I also noticed it has become rather "sport"-y here of late, because of the ongoing NBA Playoffs. I'm not into fantasy or other amusements others get into, but I do follow the game almost religiously. That's because basketball was one of the few things the men in our family all got to do and more or less agreed about. We watched the game not from a fan perspective of being entertained, but in terms of how each player displayed his character, and how well a certain coaching philosophy brings out the best from particular players. It was rather ironic (and unfortunate) that I didn't grow up to be athletic - I guess I hit the books more than I did the basketball court, but my jumper was solid and if I played "Base-ketball" (c/o Parker and Stone of "South Park") I would have done a lot of damage.

Anyhow, sports edifies life --- it captures the essence of the struggle of life, and through its duality of cooperation-competition we also get to understand what it means to be human. That sappy NBA TV commercial with the kids and basketball stars on the similarites of basketball and life rings true.

Watching sports, such as a tennis/football match or basketball game, breaks down life into simplicity. Naturally one wants to be a better person, but to get there one has to earn it, get the necessary repetitions, turn the habit first into a skill, then a mind-set. Of course it isn't that simple when one gets to implementation - while I believe in the value of coaching/mentoring, it's something that hasn't caught on with me. I haven't committed to it yet. Someday I will. (As to finding the right life coach...we-ell, good luck son!)

So far, sports has been the only bright spot --- the rest of life these days is a struggle to fight off monotony. As the groups with whom I am associated have no major production at this point (I don't know if I have the "fire" for this anymore) there is no variety in my life. As for romance, I'm not so sure. I am not as sanguine as I would have liked, which is hardly fair to the particular girl in question.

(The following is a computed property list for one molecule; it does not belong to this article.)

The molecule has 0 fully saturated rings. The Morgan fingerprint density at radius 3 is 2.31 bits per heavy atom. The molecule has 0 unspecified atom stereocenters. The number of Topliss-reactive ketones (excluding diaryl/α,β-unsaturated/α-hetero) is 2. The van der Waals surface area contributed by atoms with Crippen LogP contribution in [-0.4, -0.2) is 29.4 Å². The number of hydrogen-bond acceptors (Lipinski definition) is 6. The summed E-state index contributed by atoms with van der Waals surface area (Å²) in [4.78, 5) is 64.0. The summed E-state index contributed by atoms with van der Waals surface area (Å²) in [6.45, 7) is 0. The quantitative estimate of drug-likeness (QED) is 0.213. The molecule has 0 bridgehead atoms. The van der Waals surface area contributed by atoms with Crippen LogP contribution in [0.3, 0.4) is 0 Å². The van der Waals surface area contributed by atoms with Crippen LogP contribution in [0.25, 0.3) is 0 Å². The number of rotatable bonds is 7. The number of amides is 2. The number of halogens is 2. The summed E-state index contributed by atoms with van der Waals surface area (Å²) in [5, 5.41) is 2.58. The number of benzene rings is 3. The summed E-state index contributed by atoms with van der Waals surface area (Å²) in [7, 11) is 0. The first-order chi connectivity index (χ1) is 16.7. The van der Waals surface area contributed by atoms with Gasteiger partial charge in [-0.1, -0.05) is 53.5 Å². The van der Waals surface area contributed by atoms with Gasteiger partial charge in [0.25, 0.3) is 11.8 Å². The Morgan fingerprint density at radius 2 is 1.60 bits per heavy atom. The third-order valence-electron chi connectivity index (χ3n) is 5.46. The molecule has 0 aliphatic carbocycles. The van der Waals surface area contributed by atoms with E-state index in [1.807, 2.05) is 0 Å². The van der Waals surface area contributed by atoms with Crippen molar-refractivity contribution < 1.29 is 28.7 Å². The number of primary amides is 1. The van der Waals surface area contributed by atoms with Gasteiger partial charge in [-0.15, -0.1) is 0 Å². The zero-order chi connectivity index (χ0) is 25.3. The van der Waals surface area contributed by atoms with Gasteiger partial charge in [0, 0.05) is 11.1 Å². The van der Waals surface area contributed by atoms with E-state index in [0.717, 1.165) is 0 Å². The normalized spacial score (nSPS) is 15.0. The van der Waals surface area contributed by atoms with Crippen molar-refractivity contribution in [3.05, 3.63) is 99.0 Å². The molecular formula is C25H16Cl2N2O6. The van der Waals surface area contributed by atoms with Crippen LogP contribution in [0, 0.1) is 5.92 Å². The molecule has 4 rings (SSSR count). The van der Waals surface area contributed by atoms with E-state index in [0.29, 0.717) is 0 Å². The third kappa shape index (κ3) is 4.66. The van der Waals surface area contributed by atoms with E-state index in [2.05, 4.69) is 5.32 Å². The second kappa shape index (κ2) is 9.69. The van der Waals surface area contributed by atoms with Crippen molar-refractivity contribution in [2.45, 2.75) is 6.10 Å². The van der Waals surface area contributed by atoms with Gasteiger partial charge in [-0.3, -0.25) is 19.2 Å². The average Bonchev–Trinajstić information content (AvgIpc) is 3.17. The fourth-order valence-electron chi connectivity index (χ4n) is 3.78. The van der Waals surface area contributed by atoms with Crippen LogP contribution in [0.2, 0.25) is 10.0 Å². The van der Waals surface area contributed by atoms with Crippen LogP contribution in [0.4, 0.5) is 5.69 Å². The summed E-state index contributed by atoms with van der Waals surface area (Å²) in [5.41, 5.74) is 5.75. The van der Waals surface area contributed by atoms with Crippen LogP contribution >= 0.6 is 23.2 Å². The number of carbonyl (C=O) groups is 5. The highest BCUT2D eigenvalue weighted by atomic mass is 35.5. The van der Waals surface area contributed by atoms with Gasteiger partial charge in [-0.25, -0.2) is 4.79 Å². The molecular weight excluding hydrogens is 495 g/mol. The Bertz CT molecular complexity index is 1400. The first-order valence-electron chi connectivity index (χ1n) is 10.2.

I don't want to make it another "it's not you, it's me" statement, because I like her a great deal - but I'm not doing enough to show it. Besides, no one gets away with that kind of cop-out without being savaged by recriminations (along the lines of "insensitive," "asshole," and worse, "gay!") or racked by guilt (also along the lines of "insensitive," "asshole," and "gay!") Let's say that however I want to change my personal life, I am not prepared to make the sacrifices necessary to make it happen. In my defense, I have acknowledged this failing and am not making any excuses. However, it's rather late in the day and the proverbial window of opportunity won't stay open forever.

As with sports I have to hunker down on my life and build the habit. Do as many repetitions as possible. Watch the form and the release of my shot. Get into better conditioning. Prepare myself for mental and physical breakdowns. Roll with the groove. Get into the zone.

Living life beyond watching sports, or whatever form of entertainment, means seizing the challenge within one's life and not projecting one's life in the struggle of others. If we knock our athletes/celebrities for not doing their job well, why can't we take time to shape up on our own?

Friday, May 15, 2009

Help Me Slash the Music of the Night

Willing Exile: Phantasy

I'm sharing this video that amazingly captures the childish wonder of Sesame Street (with the puppets), the subject matter of the parody lyrics featuring "Psycho" by Alfred Hitchcock (and I really like those slasher flicks), and finally, the accompaniment of "Music of the Night" from "Phantom of the Opera" (see my previous post, link just above).